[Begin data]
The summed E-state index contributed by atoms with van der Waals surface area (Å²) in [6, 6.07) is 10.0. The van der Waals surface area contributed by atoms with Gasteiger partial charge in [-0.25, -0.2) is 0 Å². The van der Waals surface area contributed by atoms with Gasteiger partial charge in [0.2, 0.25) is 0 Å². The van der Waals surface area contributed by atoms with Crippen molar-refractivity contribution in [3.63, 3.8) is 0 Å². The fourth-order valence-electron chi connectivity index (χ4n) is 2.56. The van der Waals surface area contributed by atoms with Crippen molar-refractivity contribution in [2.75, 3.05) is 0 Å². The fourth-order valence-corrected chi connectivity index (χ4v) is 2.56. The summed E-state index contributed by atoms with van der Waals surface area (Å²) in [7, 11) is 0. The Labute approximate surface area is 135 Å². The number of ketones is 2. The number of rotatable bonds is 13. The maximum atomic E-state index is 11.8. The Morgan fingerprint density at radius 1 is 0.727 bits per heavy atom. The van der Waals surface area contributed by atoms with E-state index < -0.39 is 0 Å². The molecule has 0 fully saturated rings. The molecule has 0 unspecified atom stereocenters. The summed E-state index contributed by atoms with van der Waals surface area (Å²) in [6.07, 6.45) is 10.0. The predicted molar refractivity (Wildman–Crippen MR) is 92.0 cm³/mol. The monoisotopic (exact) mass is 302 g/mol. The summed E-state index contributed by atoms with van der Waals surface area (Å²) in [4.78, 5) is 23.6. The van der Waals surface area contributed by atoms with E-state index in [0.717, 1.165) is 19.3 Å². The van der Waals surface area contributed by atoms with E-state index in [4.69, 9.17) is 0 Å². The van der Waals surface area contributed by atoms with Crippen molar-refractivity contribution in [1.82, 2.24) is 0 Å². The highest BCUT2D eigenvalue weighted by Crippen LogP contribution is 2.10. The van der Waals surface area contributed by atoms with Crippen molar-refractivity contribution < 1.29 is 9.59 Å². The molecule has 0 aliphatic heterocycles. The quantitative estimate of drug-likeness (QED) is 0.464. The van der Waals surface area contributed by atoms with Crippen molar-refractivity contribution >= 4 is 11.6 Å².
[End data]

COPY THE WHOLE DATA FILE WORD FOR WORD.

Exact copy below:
The summed E-state index contributed by atoms with van der Waals surface area (Å²) in [6, 6.07) is 10.0. The van der Waals surface area contributed by atoms with Gasteiger partial charge in [-0.25, -0.2) is 0 Å². The van der Waals surface area contributed by atoms with Gasteiger partial charge in [0.2, 0.25) is 0 Å². The van der Waals surface area contributed by atoms with Crippen molar-refractivity contribution in [3.63, 3.8) is 0 Å². The fourth-order valence-electron chi connectivity index (χ4n) is 2.56. The van der Waals surface area contributed by atoms with Crippen molar-refractivity contribution in [2.75, 3.05) is 0 Å². The fourth-order valence-corrected chi connectivity index (χ4v) is 2.56. The summed E-state index contributed by atoms with van der Waals surface area (Å²) in [7, 11) is 0. The Labute approximate surface area is 135 Å². The number of ketones is 2. The number of rotatable bonds is 13. The maximum atomic E-state index is 11.8. The Morgan fingerprint density at radius 1 is 0.727 bits per heavy atom. The van der Waals surface area contributed by atoms with E-state index < -0.39 is 0 Å². The molecule has 0 fully saturated rings. The molecule has 0 unspecified atom stereocenters. The summed E-state index contributed by atoms with van der Waals surface area (Å²) in [6.07, 6.45) is 10.0. The predicted molar refractivity (Wildman–Crippen MR) is 92.0 cm³/mol. The monoisotopic (exact) mass is 302 g/mol. The summed E-state index contributed by atoms with van der Waals surface area (Å²) in [4.78, 5) is 23.6. The van der Waals surface area contributed by atoms with E-state index in [0.717, 1.165) is 19.3 Å². The van der Waals surface area contributed by atoms with E-state index in [4.69, 9.17) is 0 Å². The van der Waals surface area contributed by atoms with Crippen molar-refractivity contribution in [1.82, 2.24) is 0 Å². The highest BCUT2D eigenvalue weighted by Crippen LogP contribution is 2.10. The van der Waals surface area contributed by atoms with Crippen molar-refractivity contribution < 1.29 is 9.59 Å². The molecule has 0 aliphatic heterocycles. The quantitative estimate of drug-likeness (QED) is 0.464. The van der Waals surface area contributed by atoms with Crippen molar-refractivity contribution >= 4 is 11.6 Å².